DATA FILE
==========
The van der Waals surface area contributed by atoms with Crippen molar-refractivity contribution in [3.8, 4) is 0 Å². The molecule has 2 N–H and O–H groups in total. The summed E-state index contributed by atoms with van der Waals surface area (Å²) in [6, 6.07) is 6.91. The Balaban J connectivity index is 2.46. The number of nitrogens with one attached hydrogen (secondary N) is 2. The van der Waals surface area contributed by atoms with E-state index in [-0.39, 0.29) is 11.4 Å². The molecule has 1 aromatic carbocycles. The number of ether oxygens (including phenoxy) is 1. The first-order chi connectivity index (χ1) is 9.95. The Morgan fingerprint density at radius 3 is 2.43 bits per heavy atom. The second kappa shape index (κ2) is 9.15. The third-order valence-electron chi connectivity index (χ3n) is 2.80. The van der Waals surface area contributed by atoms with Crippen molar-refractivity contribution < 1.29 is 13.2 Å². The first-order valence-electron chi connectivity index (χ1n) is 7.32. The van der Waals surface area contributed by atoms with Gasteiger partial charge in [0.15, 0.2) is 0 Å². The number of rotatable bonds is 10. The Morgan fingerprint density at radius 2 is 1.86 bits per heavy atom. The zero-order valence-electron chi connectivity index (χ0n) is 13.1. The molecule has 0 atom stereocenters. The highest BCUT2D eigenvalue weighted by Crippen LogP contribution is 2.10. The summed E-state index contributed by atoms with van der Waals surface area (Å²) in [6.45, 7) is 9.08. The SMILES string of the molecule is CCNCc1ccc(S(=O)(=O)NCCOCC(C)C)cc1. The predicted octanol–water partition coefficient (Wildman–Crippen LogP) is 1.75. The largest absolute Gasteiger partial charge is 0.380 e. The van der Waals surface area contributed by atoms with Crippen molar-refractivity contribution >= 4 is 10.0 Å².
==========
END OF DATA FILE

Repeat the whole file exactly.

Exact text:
The van der Waals surface area contributed by atoms with Crippen molar-refractivity contribution in [3.8, 4) is 0 Å². The molecule has 2 N–H and O–H groups in total. The summed E-state index contributed by atoms with van der Waals surface area (Å²) in [6, 6.07) is 6.91. The Balaban J connectivity index is 2.46. The number of nitrogens with one attached hydrogen (secondary N) is 2. The van der Waals surface area contributed by atoms with E-state index in [-0.39, 0.29) is 11.4 Å². The molecule has 1 aromatic carbocycles. The number of ether oxygens (including phenoxy) is 1. The first-order chi connectivity index (χ1) is 9.95. The Morgan fingerprint density at radius 3 is 2.43 bits per heavy atom. The second kappa shape index (κ2) is 9.15. The third-order valence-electron chi connectivity index (χ3n) is 2.80. The van der Waals surface area contributed by atoms with Crippen molar-refractivity contribution < 1.29 is 13.2 Å². The first-order valence-electron chi connectivity index (χ1n) is 7.32. The van der Waals surface area contributed by atoms with Gasteiger partial charge in [0.15, 0.2) is 0 Å². The number of rotatable bonds is 10. The Morgan fingerprint density at radius 2 is 1.86 bits per heavy atom. The zero-order valence-electron chi connectivity index (χ0n) is 13.1. The molecule has 0 atom stereocenters. The highest BCUT2D eigenvalue weighted by Crippen LogP contribution is 2.10. The summed E-state index contributed by atoms with van der Waals surface area (Å²) in [6.45, 7) is 9.08. The SMILES string of the molecule is CCNCc1ccc(S(=O)(=O)NCCOCC(C)C)cc1. The predicted octanol–water partition coefficient (Wildman–Crippen LogP) is 1.75. The largest absolute Gasteiger partial charge is 0.380 e. The van der Waals surface area contributed by atoms with Crippen molar-refractivity contribution >= 4 is 10.0 Å².